There's nothing particularly normal about The Parked Pierogi, from its name to its tiny dining room to its equally small and eclectic menu and amusing drink list. But that's OK — a draw, even — and all can be explained rather effortlessly.
The name: Business partners Julie Wetzel, Nicole Schoenfeld and Christopher Williamson originally imagined a food truck featuring their starchy, Eastern European comfort-food stars. But they didn't have the dough to invest in reliable wheels and commissary fees, so they opted to rent at a small brick-and-mortar first. And now that it's going so well, Wetzel says, they'll most likely stay parked, soon expanding hours and offerings.
The cozy space: You may remember it as the pricier Amuzé Bistro, before chef Bill Sherman moved that business into the Colorado Springs Fine Arts Center. Dating back to 1874, it was a bunkhouse and then station agent's house for the Denver and Rio Grande Railroad. It now holds a beautifully carved wooden bar with seven seats and 10 more seats around three tables. In warmer months, the patio will seat 40.
The humble menu: It's Schoenfeld's fusion-oriented baby, with everything from hearty pork-bison bolognese (under an egg as a breakfast item, $8) and superb green chile-laced huevos rancheros ($8) to an atypical pierogi sampler (including unique bratwurst and pulled-pork versions, $8.50). Not to be forgotten, also, is a Binghamton, N.Y.-inspired "spiedie" sandwich of extensively marinated, vibrantly herby pork or chicken hunks, served seared on a skewer with Italian white bread slices ($7).
The drinks: Inspired by Fort Collins college years, they include Easy Street Wheat beer blended with Champagne, as the effervescent "Man-Mosa" ($5); coffee with a welcome kick of honey whiskey ($4.50); and the finest Bloody Mary I've had in a long time ($7), consisting of half-spicy and half-mild house mix and a bountiful bouquet of celery, olives, lime, a pickle and a crispy slab of bacon (!) protruding from a salt-caked rim.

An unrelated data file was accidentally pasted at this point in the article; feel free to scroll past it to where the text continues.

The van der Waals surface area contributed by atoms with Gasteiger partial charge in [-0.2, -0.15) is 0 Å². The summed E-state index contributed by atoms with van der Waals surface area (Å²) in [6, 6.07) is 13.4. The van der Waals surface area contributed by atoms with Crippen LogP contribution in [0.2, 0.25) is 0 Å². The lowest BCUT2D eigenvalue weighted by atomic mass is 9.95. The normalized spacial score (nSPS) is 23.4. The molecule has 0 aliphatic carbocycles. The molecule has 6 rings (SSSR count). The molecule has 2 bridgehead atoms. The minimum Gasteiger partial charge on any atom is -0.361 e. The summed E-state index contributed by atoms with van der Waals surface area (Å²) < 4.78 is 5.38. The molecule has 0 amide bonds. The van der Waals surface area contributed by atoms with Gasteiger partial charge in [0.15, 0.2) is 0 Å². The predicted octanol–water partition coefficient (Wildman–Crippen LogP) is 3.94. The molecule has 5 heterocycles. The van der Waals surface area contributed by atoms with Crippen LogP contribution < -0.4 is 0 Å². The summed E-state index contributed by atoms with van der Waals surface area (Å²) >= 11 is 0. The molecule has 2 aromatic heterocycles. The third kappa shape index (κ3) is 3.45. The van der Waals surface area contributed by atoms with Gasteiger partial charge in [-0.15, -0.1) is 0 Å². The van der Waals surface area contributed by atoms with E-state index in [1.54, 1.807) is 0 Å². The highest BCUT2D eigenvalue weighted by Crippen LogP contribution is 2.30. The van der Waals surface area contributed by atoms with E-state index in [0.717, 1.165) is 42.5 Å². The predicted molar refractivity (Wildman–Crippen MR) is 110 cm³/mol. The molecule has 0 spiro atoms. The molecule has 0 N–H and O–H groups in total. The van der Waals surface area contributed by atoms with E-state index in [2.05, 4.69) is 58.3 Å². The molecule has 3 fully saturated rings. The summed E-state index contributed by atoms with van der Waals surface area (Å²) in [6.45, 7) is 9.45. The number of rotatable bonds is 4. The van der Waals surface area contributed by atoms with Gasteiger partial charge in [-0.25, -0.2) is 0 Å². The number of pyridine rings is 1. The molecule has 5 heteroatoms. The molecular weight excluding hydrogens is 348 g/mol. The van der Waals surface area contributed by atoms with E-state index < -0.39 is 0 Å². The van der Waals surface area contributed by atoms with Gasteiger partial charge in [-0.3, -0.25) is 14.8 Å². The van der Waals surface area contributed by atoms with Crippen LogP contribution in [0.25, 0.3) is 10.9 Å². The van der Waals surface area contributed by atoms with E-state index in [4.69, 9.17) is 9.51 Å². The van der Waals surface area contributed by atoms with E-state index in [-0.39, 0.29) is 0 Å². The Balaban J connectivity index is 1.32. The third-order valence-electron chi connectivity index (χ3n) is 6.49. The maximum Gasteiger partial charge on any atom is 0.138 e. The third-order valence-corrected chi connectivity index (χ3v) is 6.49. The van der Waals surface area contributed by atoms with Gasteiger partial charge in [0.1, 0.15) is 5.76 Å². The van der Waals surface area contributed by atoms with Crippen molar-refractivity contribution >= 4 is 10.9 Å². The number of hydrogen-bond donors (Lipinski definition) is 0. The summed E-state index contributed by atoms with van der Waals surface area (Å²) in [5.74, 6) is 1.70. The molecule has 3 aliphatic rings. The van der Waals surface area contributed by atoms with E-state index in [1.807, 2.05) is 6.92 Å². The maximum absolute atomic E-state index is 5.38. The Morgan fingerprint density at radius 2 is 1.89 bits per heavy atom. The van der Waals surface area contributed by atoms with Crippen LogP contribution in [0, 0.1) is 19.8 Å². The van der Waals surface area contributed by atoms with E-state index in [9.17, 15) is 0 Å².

Overall, it's a fun atmosphere, where it's clear the kids in the kitchen are playing with creative touches to personalize their food, all house-made save for a couple shortcuts like canned black beans. Gyro meat is house-seasoned and -shaved; meats lengthily marinated and slow-roasted; pierogi dough rolled, stuffed and shaped before meeting boiling water, then a pan-sear for crispiness. A tart wild blueberry barbecue sauce competes for your pierogi-dipping attention, but the agave beer mustard easily wins when it comes to the side kielbasa slivers on the pierogi sampler.
Even quinoa gets attention as a side to the Southwest Egg Rolls ($7) of refried beans, beef, pork and gooey jack and cheddar. The grain gets a Mexican rice-style treatment with a touch too much cumin and chile powder — consider it a lively cowboy chuckwagon with a wobbly wheel.
Grounded familiarity can be found in items like The Classic breakfast plate ($7) of two eggs, an English muffin and wonderfully house-seasoned sausage, but even it comes with an herby mashed-potato-and-cheese pierogi side. Those pierogies, by the way, are easily likeable, though purists may take issue with the post-boil sear. (Admittedly, they didn't move me like the more soft, ravioli-like types I fell in love with in Poland.)
Still, as a creative, collective first effort, Parked Pierogi delivers distinctive style. From its historic bones to cultural classics, the dumpling-driven dive deserves the destination drive.